What are spheroids and why are they important?

Spheroids are three-dimensional (3D) cell cultures that arrange themselves during proliferation into sphere-like formations. They got their name in the 1970s when hamster lung cells grown in suspension were observed arranging themselves into perfect spheres. With two-dimensional (2D), monolayer cell cultures, cells only interact with the substrate they grow on. Meanwhile, 3D culturing can produce spheroids that promote cell-to-cell connectivity and can be embedded in the extracellular matrix (ECM). These 3D bioprinted constructs help us understand cellular microenvironments and offer more realistic models for disease modeling and drug discovery.

Spheroids are especially interesting in regenerative medicinecancer research and drug screening. Mesenchymal stem cells (MSCs) are multipotent cells that have the ability to form and repair skeletal tissue⁠. Spheroids formed with MSCs have shown increased tissue regeneration and repair properties. In cancer research, these sphere-like formations are used as multicellular tumor spheroid models (MCTS). The unique cell composition within an MCTS reveals how cells grow, interact, proliferate and absorb nutrients. These properties make spheroids ideal preclinical test models for drug discovery. In regenerative medicine, these cell clusters can lead to longer survival periods after tissue transplantation.

3D bioprinting automates formation of spheroids

Current challenges include finding the most suitable techniques for forming spheroids, as well as ensuring reproducibility and size uniformity. The latter is especially important for getting physiologically relevant research results because cellular functions inside spheroids show a correlation to the size of the cell cluster.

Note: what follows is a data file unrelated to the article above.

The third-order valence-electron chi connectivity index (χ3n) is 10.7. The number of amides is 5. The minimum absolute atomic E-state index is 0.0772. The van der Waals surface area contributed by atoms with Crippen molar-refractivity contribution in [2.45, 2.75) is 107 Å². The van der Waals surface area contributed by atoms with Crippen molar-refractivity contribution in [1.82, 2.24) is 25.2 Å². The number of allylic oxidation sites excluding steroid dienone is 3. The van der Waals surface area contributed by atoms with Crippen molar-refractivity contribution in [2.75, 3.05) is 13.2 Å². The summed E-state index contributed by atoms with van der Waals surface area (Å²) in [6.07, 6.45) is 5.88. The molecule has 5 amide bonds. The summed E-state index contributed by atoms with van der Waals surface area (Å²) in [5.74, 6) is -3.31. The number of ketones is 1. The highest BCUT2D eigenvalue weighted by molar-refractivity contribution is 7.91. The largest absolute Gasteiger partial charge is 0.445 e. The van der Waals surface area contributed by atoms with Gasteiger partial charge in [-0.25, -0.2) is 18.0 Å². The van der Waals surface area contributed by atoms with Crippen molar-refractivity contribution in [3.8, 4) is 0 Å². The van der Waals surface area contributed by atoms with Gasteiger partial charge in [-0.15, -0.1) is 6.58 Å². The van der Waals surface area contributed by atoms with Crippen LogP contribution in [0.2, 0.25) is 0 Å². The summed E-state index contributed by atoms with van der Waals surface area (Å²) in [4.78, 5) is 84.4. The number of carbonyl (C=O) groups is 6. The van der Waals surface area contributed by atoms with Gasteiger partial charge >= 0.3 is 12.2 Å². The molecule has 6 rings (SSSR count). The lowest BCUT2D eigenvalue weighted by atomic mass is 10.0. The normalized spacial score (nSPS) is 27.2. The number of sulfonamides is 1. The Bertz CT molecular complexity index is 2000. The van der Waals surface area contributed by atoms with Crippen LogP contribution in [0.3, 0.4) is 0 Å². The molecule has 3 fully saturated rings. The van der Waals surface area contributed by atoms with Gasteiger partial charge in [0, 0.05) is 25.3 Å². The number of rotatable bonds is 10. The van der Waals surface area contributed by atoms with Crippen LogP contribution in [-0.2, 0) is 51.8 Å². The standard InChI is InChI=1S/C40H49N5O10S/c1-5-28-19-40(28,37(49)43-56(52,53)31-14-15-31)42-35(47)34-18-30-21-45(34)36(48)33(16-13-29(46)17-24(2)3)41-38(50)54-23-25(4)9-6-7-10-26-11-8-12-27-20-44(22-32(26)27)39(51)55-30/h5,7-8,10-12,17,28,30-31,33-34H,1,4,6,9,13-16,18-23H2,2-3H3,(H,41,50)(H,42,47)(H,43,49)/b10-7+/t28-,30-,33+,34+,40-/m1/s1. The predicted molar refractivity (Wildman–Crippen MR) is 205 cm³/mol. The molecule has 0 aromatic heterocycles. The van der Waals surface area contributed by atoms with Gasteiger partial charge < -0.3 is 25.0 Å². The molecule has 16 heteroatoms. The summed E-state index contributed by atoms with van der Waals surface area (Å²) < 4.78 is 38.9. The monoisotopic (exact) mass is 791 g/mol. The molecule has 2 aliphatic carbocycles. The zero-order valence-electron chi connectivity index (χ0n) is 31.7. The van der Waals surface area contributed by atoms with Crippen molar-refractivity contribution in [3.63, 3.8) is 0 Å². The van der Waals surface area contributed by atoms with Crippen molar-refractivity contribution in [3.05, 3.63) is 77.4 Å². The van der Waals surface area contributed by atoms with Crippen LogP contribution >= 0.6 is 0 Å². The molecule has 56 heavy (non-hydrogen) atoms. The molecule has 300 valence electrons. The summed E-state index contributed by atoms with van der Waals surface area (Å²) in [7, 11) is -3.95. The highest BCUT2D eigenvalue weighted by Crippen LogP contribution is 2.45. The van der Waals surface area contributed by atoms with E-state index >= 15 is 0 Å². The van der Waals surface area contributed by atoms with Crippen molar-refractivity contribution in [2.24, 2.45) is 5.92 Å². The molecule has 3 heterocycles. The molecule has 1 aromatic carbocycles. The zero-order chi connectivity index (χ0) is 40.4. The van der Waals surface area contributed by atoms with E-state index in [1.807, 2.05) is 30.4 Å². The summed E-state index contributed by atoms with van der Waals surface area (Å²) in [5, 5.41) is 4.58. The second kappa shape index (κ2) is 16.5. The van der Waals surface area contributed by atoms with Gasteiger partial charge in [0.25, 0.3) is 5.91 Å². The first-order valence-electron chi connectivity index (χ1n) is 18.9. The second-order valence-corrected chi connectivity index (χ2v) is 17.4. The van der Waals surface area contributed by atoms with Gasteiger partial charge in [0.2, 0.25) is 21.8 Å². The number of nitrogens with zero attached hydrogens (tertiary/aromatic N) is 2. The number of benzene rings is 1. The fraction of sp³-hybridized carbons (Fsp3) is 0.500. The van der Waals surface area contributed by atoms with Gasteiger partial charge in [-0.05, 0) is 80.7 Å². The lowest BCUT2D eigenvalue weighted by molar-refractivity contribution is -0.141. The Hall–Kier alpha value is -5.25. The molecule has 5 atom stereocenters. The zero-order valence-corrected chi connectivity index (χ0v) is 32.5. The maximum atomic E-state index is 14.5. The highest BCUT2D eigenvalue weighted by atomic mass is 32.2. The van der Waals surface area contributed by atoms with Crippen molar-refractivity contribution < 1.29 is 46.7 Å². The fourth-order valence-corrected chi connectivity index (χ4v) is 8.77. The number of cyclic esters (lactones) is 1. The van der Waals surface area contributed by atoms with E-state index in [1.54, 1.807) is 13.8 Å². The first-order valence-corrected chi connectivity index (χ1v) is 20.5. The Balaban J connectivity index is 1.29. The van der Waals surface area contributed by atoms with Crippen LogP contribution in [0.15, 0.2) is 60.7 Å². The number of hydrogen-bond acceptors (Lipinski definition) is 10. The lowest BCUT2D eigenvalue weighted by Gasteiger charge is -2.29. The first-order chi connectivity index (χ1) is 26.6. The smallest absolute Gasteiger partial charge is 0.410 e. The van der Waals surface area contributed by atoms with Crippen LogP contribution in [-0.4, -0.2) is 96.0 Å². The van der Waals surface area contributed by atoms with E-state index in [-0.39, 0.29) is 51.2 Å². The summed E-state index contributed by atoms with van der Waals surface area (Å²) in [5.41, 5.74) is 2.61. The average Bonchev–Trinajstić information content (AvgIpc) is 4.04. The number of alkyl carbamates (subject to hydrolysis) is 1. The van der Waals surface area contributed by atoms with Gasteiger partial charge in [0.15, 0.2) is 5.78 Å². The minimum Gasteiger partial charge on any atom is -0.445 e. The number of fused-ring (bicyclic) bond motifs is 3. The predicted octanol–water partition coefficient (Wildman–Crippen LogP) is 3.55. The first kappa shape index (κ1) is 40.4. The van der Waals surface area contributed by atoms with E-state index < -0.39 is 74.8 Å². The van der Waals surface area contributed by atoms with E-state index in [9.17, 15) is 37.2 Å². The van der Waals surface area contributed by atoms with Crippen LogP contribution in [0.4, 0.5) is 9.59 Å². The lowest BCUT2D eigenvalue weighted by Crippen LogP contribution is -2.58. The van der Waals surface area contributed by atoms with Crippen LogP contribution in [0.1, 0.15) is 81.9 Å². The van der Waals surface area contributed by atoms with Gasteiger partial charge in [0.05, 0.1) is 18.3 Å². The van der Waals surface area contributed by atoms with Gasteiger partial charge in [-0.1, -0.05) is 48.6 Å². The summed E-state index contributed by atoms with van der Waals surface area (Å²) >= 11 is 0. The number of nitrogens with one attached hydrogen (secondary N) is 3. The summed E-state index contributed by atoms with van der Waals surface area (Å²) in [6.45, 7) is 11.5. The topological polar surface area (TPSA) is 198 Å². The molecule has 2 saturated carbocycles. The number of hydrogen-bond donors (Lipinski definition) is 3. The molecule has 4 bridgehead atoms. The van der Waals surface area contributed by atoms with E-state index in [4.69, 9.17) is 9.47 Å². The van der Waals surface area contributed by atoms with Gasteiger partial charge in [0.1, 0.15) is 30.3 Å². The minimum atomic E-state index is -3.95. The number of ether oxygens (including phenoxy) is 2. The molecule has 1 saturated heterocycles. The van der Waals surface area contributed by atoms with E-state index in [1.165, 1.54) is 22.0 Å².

Automated 3D bioprinting technologies are accelerating spheroid formation for better predictive tissue modelsThey enable improved spatial control, reduce human error, offer greater material versatility and faster speeds. Scientists are able to develop standardized workflows, avoid time-consuming and repetitive tasks and gather more consistent data. 

Our bioprinters promote forming spheroids more efficiently by allowing for the concurrent use of different types of biomaterials, including hydrogels, biofilms and particles. These 3D biological printing instruments also support multiple cell types and offer high-precision droplet dispensing. Refining the efficiency of spheroid formation with scalable, cost-efficient 3D bioprinting systems will promote the study of cellular biology. Advances in this field will no doubt lead to new and exciting biomedical applications. 

Create your own spheroids

Spheroids continue to propel 3D cell culturing forward. At CELLINK, we recognize the need for tools that simplify the reproducible formation of these cell clusters. To that end, we equipped our BIO X with a dedicated droplet mode and developed an Electromagnetic Droplet printhead for fastpace dispensing. Products like the Spheroid Kit, which includes ULA plates and bioinks for various cells, further complement our bioprinting technologies. For higher throughput needs, DISPENDIX’s I.DOT and I.DOT MINI Liquid handling systems offer rapid cellfriendly dispensing methods to users.